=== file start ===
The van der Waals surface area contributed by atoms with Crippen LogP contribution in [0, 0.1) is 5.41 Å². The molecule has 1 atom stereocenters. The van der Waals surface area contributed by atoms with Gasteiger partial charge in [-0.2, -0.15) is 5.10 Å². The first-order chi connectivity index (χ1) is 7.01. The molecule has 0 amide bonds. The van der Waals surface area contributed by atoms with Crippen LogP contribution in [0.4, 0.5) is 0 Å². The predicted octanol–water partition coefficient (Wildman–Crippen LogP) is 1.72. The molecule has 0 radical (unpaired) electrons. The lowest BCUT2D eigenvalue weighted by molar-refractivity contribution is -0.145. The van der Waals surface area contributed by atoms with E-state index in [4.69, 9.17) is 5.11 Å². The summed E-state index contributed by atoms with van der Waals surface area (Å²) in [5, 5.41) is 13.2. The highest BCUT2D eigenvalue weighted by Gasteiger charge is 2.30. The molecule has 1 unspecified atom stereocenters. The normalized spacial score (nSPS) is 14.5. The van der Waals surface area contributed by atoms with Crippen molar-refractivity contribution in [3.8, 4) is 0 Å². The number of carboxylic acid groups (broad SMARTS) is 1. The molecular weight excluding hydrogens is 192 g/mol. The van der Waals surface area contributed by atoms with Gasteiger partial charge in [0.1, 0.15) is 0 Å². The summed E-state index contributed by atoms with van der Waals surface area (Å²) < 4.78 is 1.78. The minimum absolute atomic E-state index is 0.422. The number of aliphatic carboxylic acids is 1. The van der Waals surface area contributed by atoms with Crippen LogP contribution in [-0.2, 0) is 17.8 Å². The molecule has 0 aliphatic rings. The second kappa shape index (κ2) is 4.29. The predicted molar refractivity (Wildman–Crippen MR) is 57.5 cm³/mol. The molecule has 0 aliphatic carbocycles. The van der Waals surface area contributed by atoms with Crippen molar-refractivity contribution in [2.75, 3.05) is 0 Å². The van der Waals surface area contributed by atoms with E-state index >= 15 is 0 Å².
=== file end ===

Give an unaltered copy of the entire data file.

The van der Waals surface area contributed by atoms with Crippen LogP contribution in [0, 0.1) is 5.41 Å². The molecule has 1 atom stereocenters. The van der Waals surface area contributed by atoms with Gasteiger partial charge in [-0.2, -0.15) is 5.10 Å². The first-order chi connectivity index (χ1) is 7.01. The molecule has 0 amide bonds. The van der Waals surface area contributed by atoms with Crippen LogP contribution in [0.4, 0.5) is 0 Å². The predicted octanol–water partition coefficient (Wildman–Crippen LogP) is 1.72. The molecule has 0 radical (unpaired) electrons. The lowest BCUT2D eigenvalue weighted by molar-refractivity contribution is -0.145. The van der Waals surface area contributed by atoms with E-state index in [4.69, 9.17) is 5.11 Å². The summed E-state index contributed by atoms with van der Waals surface area (Å²) in [5, 5.41) is 13.2. The highest BCUT2D eigenvalue weighted by Gasteiger charge is 2.30. The molecule has 1 unspecified atom stereocenters. The normalized spacial score (nSPS) is 14.5. The van der Waals surface area contributed by atoms with Crippen molar-refractivity contribution in [3.8, 4) is 0 Å². The number of carboxylic acid groups (broad SMARTS) is 1. The molecular weight excluding hydrogens is 192 g/mol. The van der Waals surface area contributed by atoms with Gasteiger partial charge in [0.1, 0.15) is 0 Å². The summed E-state index contributed by atoms with van der Waals surface area (Å²) < 4.78 is 1.78. The minimum absolute atomic E-state index is 0.422. The number of aliphatic carboxylic acids is 1. The van der Waals surface area contributed by atoms with Crippen LogP contribution in [-0.2, 0) is 17.8 Å². The molecule has 0 aliphatic rings. The second kappa shape index (κ2) is 4.29. The predicted molar refractivity (Wildman–Crippen MR) is 57.5 cm³/mol. The molecule has 0 aliphatic carbocycles. The van der Waals surface area contributed by atoms with Crippen molar-refractivity contribution in [2.75, 3.05) is 0 Å². The van der Waals surface area contributed by atoms with E-state index >= 15 is 0 Å².